Every indication is that adaptive cruise control is going to be the next technological battleground for bike firms – and Harley-Davidson is working on a unique take on the idea that’s specifically honed to suit its core buying demographic.
Adaptive cruise systems, using radar, LIDAR or cameras to monitor vehicles around yours and automatically modulate your speed to keep pace with them, are increasingly common on cars and will be introduced to production bikes for the first time in 2020. Ducati has already confirmed it will have a 2020 model with such a system, and Bosch – which supplies a vast amount of electronics to most of the world’s bike makers – is developing an off-the-shelf system that any of its manufacturer clients will be able to adopt.
But the prototypes we’ve seen so far are very much based on the same ideas used by adaptive cruise control in cars. They simply measure the distance to the vehicle ahead and keep a constant gap.
Harley’s design is much more bike-orientated, with a particular eye on the sort of group riding that’s often associated with Harley-Davidson owners.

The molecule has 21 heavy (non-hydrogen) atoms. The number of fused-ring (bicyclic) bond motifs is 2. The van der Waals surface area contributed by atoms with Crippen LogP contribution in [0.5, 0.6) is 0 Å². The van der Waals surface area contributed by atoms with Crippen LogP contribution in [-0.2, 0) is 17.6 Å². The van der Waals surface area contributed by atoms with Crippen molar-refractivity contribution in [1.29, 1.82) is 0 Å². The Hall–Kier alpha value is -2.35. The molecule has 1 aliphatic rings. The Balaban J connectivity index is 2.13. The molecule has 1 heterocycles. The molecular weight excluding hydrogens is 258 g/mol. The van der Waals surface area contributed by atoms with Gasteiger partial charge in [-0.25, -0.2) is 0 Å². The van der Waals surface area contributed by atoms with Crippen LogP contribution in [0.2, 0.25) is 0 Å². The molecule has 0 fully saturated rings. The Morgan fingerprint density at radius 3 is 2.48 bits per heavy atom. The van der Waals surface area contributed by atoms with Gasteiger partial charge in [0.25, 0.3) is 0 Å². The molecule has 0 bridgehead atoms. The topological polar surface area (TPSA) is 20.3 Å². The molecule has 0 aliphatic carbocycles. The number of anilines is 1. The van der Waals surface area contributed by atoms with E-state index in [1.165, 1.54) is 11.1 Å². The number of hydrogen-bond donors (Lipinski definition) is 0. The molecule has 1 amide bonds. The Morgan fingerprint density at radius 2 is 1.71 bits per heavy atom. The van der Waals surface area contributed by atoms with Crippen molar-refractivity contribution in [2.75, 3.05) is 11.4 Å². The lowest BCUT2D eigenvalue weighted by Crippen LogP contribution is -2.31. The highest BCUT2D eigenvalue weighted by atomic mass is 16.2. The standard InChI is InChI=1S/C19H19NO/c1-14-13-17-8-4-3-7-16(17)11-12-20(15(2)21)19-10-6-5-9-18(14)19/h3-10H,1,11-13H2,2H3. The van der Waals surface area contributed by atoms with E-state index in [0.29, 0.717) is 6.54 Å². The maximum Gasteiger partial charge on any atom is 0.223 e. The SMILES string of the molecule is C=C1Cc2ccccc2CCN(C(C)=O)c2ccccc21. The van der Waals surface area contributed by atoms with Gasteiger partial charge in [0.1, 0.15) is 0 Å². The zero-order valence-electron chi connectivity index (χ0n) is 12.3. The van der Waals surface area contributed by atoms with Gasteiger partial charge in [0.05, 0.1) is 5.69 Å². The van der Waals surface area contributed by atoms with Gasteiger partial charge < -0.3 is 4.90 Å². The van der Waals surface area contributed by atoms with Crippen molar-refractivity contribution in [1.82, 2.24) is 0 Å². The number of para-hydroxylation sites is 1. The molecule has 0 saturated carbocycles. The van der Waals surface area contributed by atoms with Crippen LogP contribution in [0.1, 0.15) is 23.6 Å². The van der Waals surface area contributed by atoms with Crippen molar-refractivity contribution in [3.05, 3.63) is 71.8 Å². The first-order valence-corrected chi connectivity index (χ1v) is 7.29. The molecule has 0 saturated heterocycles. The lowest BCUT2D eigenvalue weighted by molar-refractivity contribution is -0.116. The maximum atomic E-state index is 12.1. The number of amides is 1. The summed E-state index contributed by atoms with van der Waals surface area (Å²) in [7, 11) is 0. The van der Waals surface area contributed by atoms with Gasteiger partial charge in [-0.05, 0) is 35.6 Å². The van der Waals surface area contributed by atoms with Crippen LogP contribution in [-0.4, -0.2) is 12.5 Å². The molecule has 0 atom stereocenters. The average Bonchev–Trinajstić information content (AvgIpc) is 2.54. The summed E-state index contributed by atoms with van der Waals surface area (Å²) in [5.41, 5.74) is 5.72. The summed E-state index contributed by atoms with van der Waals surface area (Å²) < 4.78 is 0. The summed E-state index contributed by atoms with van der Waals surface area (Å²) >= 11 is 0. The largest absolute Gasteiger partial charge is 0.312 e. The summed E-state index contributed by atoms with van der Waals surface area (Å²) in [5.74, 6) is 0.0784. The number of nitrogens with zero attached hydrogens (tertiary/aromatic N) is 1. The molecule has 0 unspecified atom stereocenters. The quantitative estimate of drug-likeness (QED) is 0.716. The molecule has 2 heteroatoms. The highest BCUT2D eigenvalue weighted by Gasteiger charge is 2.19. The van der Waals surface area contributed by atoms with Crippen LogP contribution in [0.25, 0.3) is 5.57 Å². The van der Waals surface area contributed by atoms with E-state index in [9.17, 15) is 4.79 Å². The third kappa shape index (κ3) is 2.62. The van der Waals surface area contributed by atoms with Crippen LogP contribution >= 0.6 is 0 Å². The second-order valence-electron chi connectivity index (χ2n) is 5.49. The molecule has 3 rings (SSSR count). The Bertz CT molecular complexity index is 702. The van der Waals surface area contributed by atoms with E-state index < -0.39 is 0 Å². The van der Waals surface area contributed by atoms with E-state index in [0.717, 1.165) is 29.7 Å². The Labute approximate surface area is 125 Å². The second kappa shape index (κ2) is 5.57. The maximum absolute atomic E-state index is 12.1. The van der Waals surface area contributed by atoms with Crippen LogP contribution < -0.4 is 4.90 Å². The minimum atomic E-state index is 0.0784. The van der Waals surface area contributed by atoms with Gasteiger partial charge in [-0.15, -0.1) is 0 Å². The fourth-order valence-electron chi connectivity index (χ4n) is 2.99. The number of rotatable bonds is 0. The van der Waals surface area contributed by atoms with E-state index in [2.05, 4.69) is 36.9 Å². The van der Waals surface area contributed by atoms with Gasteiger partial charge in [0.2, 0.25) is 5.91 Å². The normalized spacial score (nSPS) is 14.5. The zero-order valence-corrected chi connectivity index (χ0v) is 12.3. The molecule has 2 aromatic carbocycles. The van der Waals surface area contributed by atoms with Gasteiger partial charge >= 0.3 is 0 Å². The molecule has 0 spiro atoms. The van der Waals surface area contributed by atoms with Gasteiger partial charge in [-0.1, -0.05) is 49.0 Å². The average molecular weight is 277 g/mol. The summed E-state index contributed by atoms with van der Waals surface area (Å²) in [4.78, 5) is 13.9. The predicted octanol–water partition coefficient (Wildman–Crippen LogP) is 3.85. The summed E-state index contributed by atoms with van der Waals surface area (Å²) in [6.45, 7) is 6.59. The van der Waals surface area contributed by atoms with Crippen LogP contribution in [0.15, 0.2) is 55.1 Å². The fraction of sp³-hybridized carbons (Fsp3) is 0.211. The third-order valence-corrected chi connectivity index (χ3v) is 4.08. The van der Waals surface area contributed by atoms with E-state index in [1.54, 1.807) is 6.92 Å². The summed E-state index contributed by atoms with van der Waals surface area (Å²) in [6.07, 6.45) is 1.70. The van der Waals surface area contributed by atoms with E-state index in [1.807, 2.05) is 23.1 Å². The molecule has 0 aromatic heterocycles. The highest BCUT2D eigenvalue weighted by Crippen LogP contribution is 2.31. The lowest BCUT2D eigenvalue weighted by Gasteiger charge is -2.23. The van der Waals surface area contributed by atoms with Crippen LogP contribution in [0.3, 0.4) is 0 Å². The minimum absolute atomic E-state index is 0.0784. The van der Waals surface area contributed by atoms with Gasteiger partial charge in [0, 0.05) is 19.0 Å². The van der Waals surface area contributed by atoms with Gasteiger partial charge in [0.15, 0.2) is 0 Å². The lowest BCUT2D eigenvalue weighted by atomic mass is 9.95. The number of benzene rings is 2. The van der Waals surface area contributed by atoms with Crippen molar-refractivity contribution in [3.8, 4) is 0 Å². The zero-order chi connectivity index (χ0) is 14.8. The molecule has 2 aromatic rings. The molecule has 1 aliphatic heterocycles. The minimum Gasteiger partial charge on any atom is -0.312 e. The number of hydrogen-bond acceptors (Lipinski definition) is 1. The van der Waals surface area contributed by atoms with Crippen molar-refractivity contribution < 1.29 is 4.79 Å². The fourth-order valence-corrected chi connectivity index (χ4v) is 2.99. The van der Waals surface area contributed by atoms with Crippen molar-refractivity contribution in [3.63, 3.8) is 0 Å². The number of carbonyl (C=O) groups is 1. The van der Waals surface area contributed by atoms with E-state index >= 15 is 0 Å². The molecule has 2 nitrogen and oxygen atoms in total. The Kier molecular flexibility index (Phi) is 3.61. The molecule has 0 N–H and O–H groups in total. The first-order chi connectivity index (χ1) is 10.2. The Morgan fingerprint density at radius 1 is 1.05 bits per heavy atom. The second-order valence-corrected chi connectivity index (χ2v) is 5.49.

As such, instead of being tuned to follow cars, it’s designed to be able to lock-on to a specific vehicle ahead, specifically another motorcycle. It’s intended to be able to work with the sort of staggered formations that groups of riders might adopt – particularly on America’s long, straight roads.
The idea is that while the system will work like any other by simply sensing other vehicles, it also incorporates a transceiver sending out a unique identifying signal. That means when there are multiple bikes all fitted with the system riding in a group, the system can track their positions and pick a specific lead bike to follow.
An on-board display shows the position of the vehicle that’s been locked-onto and allows the rider to select a different leader, while further elements of the patent application show that Harley has considered a variety of situations including what happens when the lead bike overtakes a car.
Last year Harley-Davidson filed patent applications for an autonomous braking system, intended to prevent accidents or at least mitigate them, and the new idea is also tied into the bike’s brakes as well as its throttle control.
The system might have a very specific aim, but Harley-Davidson is in a unique position as perhaps the only motorcycle manufacture in the world that can be sure a significant proportion of its customers will regularly travel in groups with other riders on the same brand of bike. By adding a feature that’s specifically designed to cooperate with other similarly-equipped Harleys it’s creating a new reason to stop those customers from defecting to a rival brand.